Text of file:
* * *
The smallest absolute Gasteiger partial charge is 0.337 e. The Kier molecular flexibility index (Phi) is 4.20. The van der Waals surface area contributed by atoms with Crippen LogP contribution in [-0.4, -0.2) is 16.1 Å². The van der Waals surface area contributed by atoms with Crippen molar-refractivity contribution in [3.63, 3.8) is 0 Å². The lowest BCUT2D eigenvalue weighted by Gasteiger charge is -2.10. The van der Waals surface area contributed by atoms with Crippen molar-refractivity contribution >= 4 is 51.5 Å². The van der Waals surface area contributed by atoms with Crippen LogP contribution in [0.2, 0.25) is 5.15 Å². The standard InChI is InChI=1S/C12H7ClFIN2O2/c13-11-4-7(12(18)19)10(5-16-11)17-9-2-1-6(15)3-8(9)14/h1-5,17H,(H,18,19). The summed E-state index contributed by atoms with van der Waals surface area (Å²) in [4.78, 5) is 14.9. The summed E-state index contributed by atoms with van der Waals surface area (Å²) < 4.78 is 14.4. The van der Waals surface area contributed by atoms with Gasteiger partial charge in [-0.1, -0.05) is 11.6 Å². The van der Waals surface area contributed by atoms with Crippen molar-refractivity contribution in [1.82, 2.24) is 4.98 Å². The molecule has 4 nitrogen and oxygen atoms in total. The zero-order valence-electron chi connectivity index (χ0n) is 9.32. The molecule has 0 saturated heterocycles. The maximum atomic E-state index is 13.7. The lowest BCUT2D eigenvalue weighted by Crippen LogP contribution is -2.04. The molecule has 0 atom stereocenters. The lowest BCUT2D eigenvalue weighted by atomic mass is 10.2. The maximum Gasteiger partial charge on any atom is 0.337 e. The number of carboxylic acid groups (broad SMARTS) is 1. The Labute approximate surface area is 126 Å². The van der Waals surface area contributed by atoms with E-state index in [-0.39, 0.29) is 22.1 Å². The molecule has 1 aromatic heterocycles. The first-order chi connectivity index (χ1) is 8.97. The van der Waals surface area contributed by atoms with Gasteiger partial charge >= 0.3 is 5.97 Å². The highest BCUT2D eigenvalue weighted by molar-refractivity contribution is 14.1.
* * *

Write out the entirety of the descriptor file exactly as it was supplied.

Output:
The smallest absolute Gasteiger partial charge is 0.337 e. The Kier molecular flexibility index (Phi) is 4.20. The van der Waals surface area contributed by atoms with Crippen LogP contribution in [-0.4, -0.2) is 16.1 Å². The van der Waals surface area contributed by atoms with Crippen molar-refractivity contribution in [3.63, 3.8) is 0 Å². The lowest BCUT2D eigenvalue weighted by Gasteiger charge is -2.10. The van der Waals surface area contributed by atoms with Crippen molar-refractivity contribution >= 4 is 51.5 Å². The van der Waals surface area contributed by atoms with Crippen LogP contribution in [0.2, 0.25) is 5.15 Å². The standard InChI is InChI=1S/C12H7ClFIN2O2/c13-11-4-7(12(18)19)10(5-16-11)17-9-2-1-6(15)3-8(9)14/h1-5,17H,(H,18,19). The summed E-state index contributed by atoms with van der Waals surface area (Å²) in [4.78, 5) is 14.9. The summed E-state index contributed by atoms with van der Waals surface area (Å²) < 4.78 is 14.4. The van der Waals surface area contributed by atoms with Gasteiger partial charge in [-0.1, -0.05) is 11.6 Å². The van der Waals surface area contributed by atoms with Crippen molar-refractivity contribution in [1.82, 2.24) is 4.98 Å². The molecule has 4 nitrogen and oxygen atoms in total. The zero-order valence-electron chi connectivity index (χ0n) is 9.32. The molecule has 0 saturated heterocycles. The maximum atomic E-state index is 13.7. The lowest BCUT2D eigenvalue weighted by Crippen LogP contribution is -2.04. The molecule has 0 atom stereocenters. The lowest BCUT2D eigenvalue weighted by atomic mass is 10.2. The maximum Gasteiger partial charge on any atom is 0.337 e. The number of carboxylic acid groups (broad SMARTS) is 1. The Labute approximate surface area is 126 Å². The van der Waals surface area contributed by atoms with E-state index in [-0.39, 0.29) is 22.1 Å². The molecule has 1 aromatic heterocycles. The first-order chi connectivity index (χ1) is 8.97. The van der Waals surface area contributed by atoms with Gasteiger partial charge >= 0.3 is 5.97 Å². The highest BCUT2D eigenvalue weighted by molar-refractivity contribution is 14.1.